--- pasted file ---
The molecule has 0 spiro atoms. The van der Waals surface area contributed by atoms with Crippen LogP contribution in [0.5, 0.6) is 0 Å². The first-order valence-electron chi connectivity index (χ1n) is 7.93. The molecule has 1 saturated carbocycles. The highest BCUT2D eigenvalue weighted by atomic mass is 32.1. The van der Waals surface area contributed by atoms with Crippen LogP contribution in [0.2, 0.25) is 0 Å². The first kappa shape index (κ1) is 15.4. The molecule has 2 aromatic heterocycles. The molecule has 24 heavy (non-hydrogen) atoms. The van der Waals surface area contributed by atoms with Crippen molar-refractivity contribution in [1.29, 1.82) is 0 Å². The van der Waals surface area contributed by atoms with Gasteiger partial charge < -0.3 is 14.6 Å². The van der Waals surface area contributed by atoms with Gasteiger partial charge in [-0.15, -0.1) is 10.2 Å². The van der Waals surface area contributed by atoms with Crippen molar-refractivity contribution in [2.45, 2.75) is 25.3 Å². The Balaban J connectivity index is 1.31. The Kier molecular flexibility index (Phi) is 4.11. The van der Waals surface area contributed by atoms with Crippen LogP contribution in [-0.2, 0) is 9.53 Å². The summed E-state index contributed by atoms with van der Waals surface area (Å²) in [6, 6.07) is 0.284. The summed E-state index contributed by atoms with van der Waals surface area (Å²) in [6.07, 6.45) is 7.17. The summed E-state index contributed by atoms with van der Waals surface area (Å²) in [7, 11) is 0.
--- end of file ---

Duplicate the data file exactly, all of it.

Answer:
The molecule has 0 spiro atoms. The van der Waals surface area contributed by atoms with Crippen LogP contribution in [0.5, 0.6) is 0 Å². The first-order valence-electron chi connectivity index (χ1n) is 7.93. The molecule has 1 saturated carbocycles. The highest BCUT2D eigenvalue weighted by atomic mass is 32.1. The van der Waals surface area contributed by atoms with Crippen LogP contribution in [0.2, 0.25) is 0 Å². The first kappa shape index (κ1) is 15.4. The molecule has 2 aromatic heterocycles. The molecule has 24 heavy (non-hydrogen) atoms. The van der Waals surface area contributed by atoms with Crippen molar-refractivity contribution in [1.29, 1.82) is 0 Å². The van der Waals surface area contributed by atoms with Gasteiger partial charge < -0.3 is 14.6 Å². The van der Waals surface area contributed by atoms with Gasteiger partial charge in [-0.15, -0.1) is 10.2 Å². The van der Waals surface area contributed by atoms with Crippen molar-refractivity contribution in [2.45, 2.75) is 25.3 Å². The Balaban J connectivity index is 1.31. The Kier molecular flexibility index (Phi) is 4.11. The van der Waals surface area contributed by atoms with Crippen LogP contribution in [-0.2, 0) is 9.53 Å². The summed E-state index contributed by atoms with van der Waals surface area (Å²) in [6, 6.07) is 0.284. The summed E-state index contributed by atoms with van der Waals surface area (Å²) in [6.07, 6.45) is 7.17. The summed E-state index contributed by atoms with van der Waals surface area (Å²) in [7, 11) is 0.